Having clocked in over 25 years and having created fashion history, what are your learnings?
I feel like the last 25 years I’ve spent working in fashion have really helped define my style and hone my craft, particularly since I am not somebody who likes just embroidery but I am very concerned with how to interpret India in a modern way for drape and structure and structured drape is something that we’ve had to evolve our own techniques, learning the basics from the west, then moving forward. It is, having said that, nice to have 25 years’ experience under one’s belt and be clear about what one is thinking and apply the techniques and the methodologies to get where we want to. I suppose we have established a culture of working and that’s now going to be honed into our expertise. We understand that we sell much better through our own stores rather than relying on the fly-by-nights multi brands formula, that’s come out of India. We understand that our customers experience is something else when they come into our own stores and into our couture studio and these are the principles around which we will build our brand. We are also very clear that we are not here just to build a numbers game, but want something sustainable and luxurious and because my clothes are often considered classic and people tell me that they can wear them up for 15 years, we are not going to compromise quality for growth. All these learnings, I suppose are what make me feel like a senior designer in the context that I have learned a lot from the younger designers, who’ve built very rapid businesses, used Bollywood and also been very clear from the outside about who they wow. I am very clear though that I am equally excited about the Ready-to-wear and not just bridal and we are going to build along both lines.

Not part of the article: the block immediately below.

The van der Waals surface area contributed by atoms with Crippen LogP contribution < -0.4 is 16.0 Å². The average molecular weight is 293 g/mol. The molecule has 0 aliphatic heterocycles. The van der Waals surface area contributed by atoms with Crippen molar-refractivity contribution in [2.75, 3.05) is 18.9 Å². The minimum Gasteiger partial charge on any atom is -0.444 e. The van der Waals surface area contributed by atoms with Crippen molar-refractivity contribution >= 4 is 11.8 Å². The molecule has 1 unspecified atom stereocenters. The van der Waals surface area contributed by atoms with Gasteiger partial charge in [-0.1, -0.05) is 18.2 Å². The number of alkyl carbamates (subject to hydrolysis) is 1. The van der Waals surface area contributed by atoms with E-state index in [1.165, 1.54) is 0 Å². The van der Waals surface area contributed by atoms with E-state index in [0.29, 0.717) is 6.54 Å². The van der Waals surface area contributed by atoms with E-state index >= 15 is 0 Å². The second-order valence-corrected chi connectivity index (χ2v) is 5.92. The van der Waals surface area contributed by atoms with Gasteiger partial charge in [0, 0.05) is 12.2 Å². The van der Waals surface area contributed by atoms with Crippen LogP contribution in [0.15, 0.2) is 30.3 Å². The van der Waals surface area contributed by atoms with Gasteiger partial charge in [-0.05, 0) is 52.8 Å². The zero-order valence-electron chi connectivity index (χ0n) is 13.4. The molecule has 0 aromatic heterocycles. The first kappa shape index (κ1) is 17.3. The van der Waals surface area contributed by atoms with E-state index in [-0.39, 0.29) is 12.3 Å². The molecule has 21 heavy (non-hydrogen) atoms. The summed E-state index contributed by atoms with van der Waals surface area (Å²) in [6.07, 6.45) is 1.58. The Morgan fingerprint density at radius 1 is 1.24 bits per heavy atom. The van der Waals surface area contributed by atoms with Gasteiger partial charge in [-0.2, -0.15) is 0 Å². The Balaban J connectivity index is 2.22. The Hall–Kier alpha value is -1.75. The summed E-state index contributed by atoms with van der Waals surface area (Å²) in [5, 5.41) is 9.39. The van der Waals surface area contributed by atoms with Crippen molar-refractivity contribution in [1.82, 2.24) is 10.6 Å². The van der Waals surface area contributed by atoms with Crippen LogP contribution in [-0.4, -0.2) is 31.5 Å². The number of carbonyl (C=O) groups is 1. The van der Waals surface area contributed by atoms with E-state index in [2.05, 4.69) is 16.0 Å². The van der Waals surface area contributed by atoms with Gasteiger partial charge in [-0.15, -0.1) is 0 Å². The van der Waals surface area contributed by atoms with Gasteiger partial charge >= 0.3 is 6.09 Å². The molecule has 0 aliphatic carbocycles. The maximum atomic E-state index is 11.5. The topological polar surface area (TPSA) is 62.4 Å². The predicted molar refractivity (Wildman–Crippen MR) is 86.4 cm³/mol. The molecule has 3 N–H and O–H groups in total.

Not having had a designing background, how did you conceptualize Ensemble, India’s first multi brand designer store?